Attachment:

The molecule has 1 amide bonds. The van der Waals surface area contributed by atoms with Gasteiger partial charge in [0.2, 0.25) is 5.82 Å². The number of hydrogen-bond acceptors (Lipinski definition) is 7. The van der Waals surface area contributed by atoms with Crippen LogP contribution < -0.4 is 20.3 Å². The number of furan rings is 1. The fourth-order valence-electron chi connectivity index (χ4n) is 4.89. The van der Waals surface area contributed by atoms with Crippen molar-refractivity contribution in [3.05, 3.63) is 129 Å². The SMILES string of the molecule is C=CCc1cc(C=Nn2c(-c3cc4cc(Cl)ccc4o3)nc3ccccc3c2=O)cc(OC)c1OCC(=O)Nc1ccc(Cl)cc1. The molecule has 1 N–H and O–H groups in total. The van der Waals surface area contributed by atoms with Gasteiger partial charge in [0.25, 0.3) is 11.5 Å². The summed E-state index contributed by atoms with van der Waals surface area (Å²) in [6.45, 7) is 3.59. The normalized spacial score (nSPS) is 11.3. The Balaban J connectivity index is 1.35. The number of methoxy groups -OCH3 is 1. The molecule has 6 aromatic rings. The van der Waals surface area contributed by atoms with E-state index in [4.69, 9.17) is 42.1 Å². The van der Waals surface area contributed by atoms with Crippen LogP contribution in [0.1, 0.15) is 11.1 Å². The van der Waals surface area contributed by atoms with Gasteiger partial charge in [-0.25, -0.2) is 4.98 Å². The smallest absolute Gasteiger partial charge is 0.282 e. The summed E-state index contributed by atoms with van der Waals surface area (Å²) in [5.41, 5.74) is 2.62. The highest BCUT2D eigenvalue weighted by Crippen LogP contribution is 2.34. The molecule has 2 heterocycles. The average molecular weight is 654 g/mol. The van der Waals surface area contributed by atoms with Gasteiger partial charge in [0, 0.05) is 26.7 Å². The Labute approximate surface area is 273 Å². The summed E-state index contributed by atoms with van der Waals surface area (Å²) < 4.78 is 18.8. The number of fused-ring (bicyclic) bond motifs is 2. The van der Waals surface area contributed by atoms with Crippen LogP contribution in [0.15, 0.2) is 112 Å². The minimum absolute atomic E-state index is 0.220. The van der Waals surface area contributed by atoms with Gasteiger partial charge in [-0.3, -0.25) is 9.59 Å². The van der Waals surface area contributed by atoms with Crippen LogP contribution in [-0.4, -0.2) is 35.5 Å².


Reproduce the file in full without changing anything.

The molecule has 1 amide bonds. The van der Waals surface area contributed by atoms with Gasteiger partial charge in [0.2, 0.25) is 5.82 Å². The number of hydrogen-bond acceptors (Lipinski definition) is 7. The van der Waals surface area contributed by atoms with Crippen LogP contribution < -0.4 is 20.3 Å². The number of furan rings is 1. The fourth-order valence-electron chi connectivity index (χ4n) is 4.89. The van der Waals surface area contributed by atoms with Crippen molar-refractivity contribution in [3.05, 3.63) is 129 Å². The SMILES string of the molecule is C=CCc1cc(C=Nn2c(-c3cc4cc(Cl)ccc4o3)nc3ccccc3c2=O)cc(OC)c1OCC(=O)Nc1ccc(Cl)cc1. The molecule has 1 N–H and O–H groups in total. The van der Waals surface area contributed by atoms with Gasteiger partial charge in [0.25, 0.3) is 11.5 Å². The summed E-state index contributed by atoms with van der Waals surface area (Å²) in [6.45, 7) is 3.59. The normalized spacial score (nSPS) is 11.3. The Balaban J connectivity index is 1.35. The number of methoxy groups -OCH3 is 1. The molecule has 6 aromatic rings. The van der Waals surface area contributed by atoms with E-state index in [4.69, 9.17) is 42.1 Å². The van der Waals surface area contributed by atoms with Crippen LogP contribution in [0.1, 0.15) is 11.1 Å². The van der Waals surface area contributed by atoms with Gasteiger partial charge in [-0.25, -0.2) is 4.98 Å². The smallest absolute Gasteiger partial charge is 0.282 e. The summed E-state index contributed by atoms with van der Waals surface area (Å²) in [5.41, 5.74) is 2.62. The highest BCUT2D eigenvalue weighted by Crippen LogP contribution is 2.34. The molecule has 2 heterocycles. The average molecular weight is 654 g/mol. The van der Waals surface area contributed by atoms with Gasteiger partial charge in [0, 0.05) is 26.7 Å². The Labute approximate surface area is 273 Å². The summed E-state index contributed by atoms with van der Waals surface area (Å²) < 4.78 is 18.8. The number of fused-ring (bicyclic) bond motifs is 2. The van der Waals surface area contributed by atoms with Crippen LogP contribution in [0.15, 0.2) is 112 Å². The minimum absolute atomic E-state index is 0.220. The van der Waals surface area contributed by atoms with Gasteiger partial charge in [-0.3, -0.25) is 9.59 Å². The van der Waals surface area contributed by atoms with Crippen LogP contribution in [-0.4, -0.2) is 35.5 Å².